Well, we don't agree that it's monotonous. But it does need some streamlining.
Any of those proposals above would help. But if it were up to us, we'd try to attack that extraneous dead time, by which we mean: any aspect of the Derby that doesn't involve baseballs whooshing out of the park, if not the entire area code.
One way, suggests 2006 finalist David Wright, would be a rule that says: "You can only take so many pitches. That way, you can't have guys up there waiting all night for the perfect pitch."
Think that isn't practical? Think again.
We recently found ourselves watching the stupendous, just-released DVD, "Home Run Derby, Volume One" -- consisting of real episodes of the original "Home Run Derby," the 1959 TV classic starring eloquently understated Mark Scott. As we were watching. we were stunned to hear Scott instruct contestants Mickey Mantle and Willie Mays, "Now you don't have to swing. But if it's a strike, you'd better swing."
Why? Because they had umpires back there calling those strikes. And hey, who wouldn't want to see that idea added to the modern Derbies? Imagine Bonds getting eliminated because plate ump Joe West rang him up to end Round 2. What fun.
But we also got another idea from watching that DVD. Rather than kill time after each round by parading each hitter over to the official ESPN interview reporter, how about adapting the old Mark Scott trick: Send the last hitter over to the on-field booth to chat with the crew while the next hitter is taking his hacks. Much more efficient. And if ESPN wants to adapt that idea Monday, we'll waive our usual production fee for that one, too.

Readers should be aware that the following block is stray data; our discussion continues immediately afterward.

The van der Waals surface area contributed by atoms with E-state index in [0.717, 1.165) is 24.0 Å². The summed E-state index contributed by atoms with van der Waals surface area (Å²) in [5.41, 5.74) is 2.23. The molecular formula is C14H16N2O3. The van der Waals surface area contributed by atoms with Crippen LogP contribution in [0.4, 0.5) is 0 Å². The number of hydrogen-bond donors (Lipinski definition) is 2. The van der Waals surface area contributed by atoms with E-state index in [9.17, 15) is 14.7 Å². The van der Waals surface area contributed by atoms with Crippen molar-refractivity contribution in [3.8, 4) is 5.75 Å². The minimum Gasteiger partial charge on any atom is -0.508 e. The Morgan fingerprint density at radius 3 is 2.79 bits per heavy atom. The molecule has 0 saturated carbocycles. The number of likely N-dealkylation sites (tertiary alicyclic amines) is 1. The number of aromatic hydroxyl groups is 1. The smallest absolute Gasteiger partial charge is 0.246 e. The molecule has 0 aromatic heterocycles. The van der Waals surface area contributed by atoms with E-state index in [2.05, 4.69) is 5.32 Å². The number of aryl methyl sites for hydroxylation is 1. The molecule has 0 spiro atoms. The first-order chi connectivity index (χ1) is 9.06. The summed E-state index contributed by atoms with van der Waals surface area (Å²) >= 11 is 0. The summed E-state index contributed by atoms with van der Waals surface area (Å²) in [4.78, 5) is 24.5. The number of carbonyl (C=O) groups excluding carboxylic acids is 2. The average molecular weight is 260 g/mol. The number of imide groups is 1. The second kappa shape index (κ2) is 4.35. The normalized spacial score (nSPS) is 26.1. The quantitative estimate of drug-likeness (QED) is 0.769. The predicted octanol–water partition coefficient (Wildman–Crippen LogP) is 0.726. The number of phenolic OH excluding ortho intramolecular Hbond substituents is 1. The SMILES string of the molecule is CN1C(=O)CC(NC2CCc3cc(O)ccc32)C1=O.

4. Get creative
The issue: If people like Chipper Jones really do think the Derby has gotten monotonous, we're guessing he isn't the only one.
The solution: Add some fun new wrinkles.
To be honest, we're open to suggestions on this. So feel free to post them in the "Comments" section at the end of this column.
The most innovative ideas we've heard came from Wright, fresh off his own first Derby experience. So here are the three he tossed out there:
"Give more points if a guy hits one out to the opposite field or to center. How about two points for a center-field homer, three if you go opposite-field?"
"You can't use real BP pitchers. You have to have an actual player from your team throw to you. [Author's note: Wright, in fact, did just that last year, using Paul Lo Duca as his personal tosser.] That should add some drama. It puts pressure on both of you."
"On the last out, you've got to use an aluminum bat. All the home runs you hit before your last out are for charity, so we can call it 'the charity bat.' If you hit more homers with that bat, it just means we donate more to charity. That way, everyone wins. The fans get to see more homers. And we give more money to charity."
Oh, and not to mention, there might be a home run some day that clanks off the orbiting space station.
5. Salt flats, here we come
The issue: Folks are getting skeptical that those Derby distance estimates bear any relationship to reality.
The solution: Hold the Derby in a site where no seats, scoreboards, "Hit It Here" signs or corporate sponsors from Omaha can possibly get in the way.
The man responsible for this brainstorm is one of baseball's most creative thinkers -- Dodgers coach/witticist Rich Donnelly, a man who has served up some of the longest Home Run Derby homers ever hit through the years.